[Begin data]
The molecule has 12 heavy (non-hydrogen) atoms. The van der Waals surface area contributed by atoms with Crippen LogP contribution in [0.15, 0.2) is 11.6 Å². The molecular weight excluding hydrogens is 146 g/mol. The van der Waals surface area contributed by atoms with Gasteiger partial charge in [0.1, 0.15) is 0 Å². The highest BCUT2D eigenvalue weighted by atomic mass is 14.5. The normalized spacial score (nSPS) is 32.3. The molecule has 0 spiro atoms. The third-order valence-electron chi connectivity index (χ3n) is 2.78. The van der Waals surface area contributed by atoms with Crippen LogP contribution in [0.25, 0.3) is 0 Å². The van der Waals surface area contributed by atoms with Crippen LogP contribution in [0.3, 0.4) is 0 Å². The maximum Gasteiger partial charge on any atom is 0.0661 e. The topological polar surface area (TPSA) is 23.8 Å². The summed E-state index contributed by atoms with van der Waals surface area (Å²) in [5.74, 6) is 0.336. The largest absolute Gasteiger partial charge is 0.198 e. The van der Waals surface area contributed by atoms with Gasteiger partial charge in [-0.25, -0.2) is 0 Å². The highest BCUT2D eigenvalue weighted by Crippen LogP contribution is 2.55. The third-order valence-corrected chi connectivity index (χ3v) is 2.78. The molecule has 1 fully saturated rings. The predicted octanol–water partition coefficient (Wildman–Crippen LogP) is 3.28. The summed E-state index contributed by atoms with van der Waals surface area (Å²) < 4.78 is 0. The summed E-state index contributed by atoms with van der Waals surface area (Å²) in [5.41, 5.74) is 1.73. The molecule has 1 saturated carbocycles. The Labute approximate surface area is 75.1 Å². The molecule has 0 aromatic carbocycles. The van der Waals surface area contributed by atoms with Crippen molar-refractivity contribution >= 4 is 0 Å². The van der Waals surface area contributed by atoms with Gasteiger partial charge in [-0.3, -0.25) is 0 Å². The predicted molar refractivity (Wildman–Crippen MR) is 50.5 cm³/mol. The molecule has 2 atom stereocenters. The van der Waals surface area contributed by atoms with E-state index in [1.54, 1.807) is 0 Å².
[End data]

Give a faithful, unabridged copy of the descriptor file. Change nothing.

The molecule has 12 heavy (non-hydrogen) atoms. The van der Waals surface area contributed by atoms with Crippen LogP contribution in [0.15, 0.2) is 11.6 Å². The molecular weight excluding hydrogens is 146 g/mol. The van der Waals surface area contributed by atoms with Gasteiger partial charge in [0.1, 0.15) is 0 Å². The highest BCUT2D eigenvalue weighted by atomic mass is 14.5. The normalized spacial score (nSPS) is 32.3. The molecule has 0 spiro atoms. The third-order valence-electron chi connectivity index (χ3n) is 2.78. The van der Waals surface area contributed by atoms with Crippen LogP contribution in [0.25, 0.3) is 0 Å². The van der Waals surface area contributed by atoms with Crippen LogP contribution in [0.3, 0.4) is 0 Å². The maximum Gasteiger partial charge on any atom is 0.0661 e. The topological polar surface area (TPSA) is 23.8 Å². The summed E-state index contributed by atoms with van der Waals surface area (Å²) in [5.74, 6) is 0.336. The largest absolute Gasteiger partial charge is 0.198 e. The van der Waals surface area contributed by atoms with Gasteiger partial charge in [-0.25, -0.2) is 0 Å². The highest BCUT2D eigenvalue weighted by Crippen LogP contribution is 2.55. The third-order valence-corrected chi connectivity index (χ3v) is 2.78. The molecule has 1 fully saturated rings. The predicted octanol–water partition coefficient (Wildman–Crippen LogP) is 3.28. The summed E-state index contributed by atoms with van der Waals surface area (Å²) < 4.78 is 0. The summed E-state index contributed by atoms with van der Waals surface area (Å²) in [5.41, 5.74) is 1.73. The molecule has 1 saturated carbocycles. The Labute approximate surface area is 75.1 Å². The molecule has 0 aromatic carbocycles. The van der Waals surface area contributed by atoms with Crippen molar-refractivity contribution >= 4 is 0 Å². The van der Waals surface area contributed by atoms with Gasteiger partial charge in [-0.3, -0.25) is 0 Å². The predicted molar refractivity (Wildman–Crippen MR) is 50.5 cm³/mol. The molecule has 2 atom stereocenters. The van der Waals surface area contributed by atoms with E-state index in [1.54, 1.807) is 0 Å².